### Why use this resource?

This resource about vectors is an ideal way to get students engaged with how a plane is defined in vector terms and what pitfalls may arise. This could be used as reinforcement after looking at planes or could be used as a way of introducing ways of defining a plane with vectors.

It should be noted that the words used (book, library, stack) to describe different situations are intended to aid visualisation and communication and may not be standard terminology.

### Preparation

Sets of cards may be prepared (or tablets/devices for students to access the interactive version).

### Possible approach

This activity could take a very active form which we call “vector aerobics” – good ventilation is advised!

Show the card set on the board and ask students to think individually about how these things might define planes. Explain that arm waving is fine! Check everyone understands the distinction between a point, a vector in the plane (simply called a *vector* on the cards) and a vector perpendicular to the plane (called a *normal vector* on the cards).

Distribute the cards and invite students to work in small groups to try to sort them into groups. They can define their own classifications. They are aiming in the longer term to decide which cards define a unique plane and which do not. They might further find ways of sub-dividing the ones that do not define a unique plane. Encourage students to use their arms (or fingers and hands for the less extrovert) to represent vectors and planes. They could be out of their seats doing this.

For a slightly shorter activity that doesn’t explore quite so many options, you could use just the eight cards A, B, D, F, G, H, I and L.

### Key questions

- How many ways can you specify a plane in three dimensions?
- Is this vector at a fixed position in space?
- How can you fix this plane in three dimensions?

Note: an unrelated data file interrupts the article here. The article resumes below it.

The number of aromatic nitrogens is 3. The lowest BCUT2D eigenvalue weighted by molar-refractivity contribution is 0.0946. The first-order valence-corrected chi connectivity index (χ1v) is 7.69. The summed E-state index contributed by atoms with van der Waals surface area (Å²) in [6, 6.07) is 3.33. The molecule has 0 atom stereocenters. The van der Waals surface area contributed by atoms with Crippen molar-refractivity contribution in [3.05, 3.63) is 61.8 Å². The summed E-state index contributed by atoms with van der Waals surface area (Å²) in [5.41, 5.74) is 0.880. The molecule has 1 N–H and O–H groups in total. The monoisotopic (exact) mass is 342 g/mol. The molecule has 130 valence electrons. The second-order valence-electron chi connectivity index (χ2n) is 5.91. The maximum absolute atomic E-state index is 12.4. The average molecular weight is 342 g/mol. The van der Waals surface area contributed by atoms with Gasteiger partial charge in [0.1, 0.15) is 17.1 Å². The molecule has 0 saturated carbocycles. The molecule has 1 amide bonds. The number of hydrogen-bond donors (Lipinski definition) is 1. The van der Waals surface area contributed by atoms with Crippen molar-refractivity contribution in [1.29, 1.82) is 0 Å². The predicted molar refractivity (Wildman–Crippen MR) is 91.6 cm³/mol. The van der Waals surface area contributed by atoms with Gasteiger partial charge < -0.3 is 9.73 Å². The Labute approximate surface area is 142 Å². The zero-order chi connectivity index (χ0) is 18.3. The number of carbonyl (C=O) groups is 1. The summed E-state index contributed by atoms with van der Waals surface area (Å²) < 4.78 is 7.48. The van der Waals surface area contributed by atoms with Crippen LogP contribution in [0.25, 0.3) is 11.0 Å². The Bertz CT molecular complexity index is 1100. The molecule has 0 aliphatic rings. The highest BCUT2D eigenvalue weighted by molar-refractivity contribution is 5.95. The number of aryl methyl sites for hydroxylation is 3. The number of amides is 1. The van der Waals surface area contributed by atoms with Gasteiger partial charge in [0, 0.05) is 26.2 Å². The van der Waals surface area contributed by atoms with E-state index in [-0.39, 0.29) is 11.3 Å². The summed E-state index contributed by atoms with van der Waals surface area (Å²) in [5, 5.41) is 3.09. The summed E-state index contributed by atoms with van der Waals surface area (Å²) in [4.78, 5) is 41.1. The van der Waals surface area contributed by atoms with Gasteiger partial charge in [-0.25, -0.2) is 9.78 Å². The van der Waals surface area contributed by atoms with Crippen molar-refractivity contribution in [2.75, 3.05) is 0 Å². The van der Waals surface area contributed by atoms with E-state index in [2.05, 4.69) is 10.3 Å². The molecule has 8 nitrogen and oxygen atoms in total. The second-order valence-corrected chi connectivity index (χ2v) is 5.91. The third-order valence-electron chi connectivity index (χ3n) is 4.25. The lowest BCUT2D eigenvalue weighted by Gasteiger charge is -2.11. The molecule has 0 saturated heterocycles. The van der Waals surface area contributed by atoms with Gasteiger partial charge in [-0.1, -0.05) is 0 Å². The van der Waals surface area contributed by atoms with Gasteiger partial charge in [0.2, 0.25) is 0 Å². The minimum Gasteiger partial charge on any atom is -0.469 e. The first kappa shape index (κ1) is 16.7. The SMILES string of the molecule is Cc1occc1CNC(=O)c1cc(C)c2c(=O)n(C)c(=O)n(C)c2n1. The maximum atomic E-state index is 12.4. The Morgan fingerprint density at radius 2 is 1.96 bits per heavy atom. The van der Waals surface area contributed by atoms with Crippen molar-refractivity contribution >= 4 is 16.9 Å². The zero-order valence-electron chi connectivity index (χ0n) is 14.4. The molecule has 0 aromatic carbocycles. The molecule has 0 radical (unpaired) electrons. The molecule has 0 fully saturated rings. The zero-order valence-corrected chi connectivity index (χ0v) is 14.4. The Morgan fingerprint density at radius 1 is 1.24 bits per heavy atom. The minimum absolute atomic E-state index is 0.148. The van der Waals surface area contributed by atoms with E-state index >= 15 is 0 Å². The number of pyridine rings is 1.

- If a card does not represent a unique plane what might be going on?
- What extra information would be needed to define a unique plane?

### Possible support

More tentative students might need encouragement to get physically involved: using their bodies to represent vectors and planes can help with visualisation. Ask them to represent two parallel vectors with their arms; two non-parallel vectors; a plane. Check that they understand that vectors are free to move in space.

- Thinking about cards A, F and G: do each of these cards define a unique plane? (Can we represent them with our arms to convince ourselves?)
- Can we find similar cards – what is the same, what is different? How can we decide if these represent unique planes?
- Thinking about cards I, J, K and L: if we know a vector which is
*normal*to the plane then where is the plane? Is it fixed? What will fix it?

- What is the difference between a pair of points and a vector?

### Possible extension

- Can you change one aspect of E and/or K to make them define … a family of planes? … a unique plane?
- Can you change one thing to make A, F, G, I and J into families of planes?
- Can you change one thing to make B, C, D, H and L into unique planes?
- Make some cards of your own for another group to try.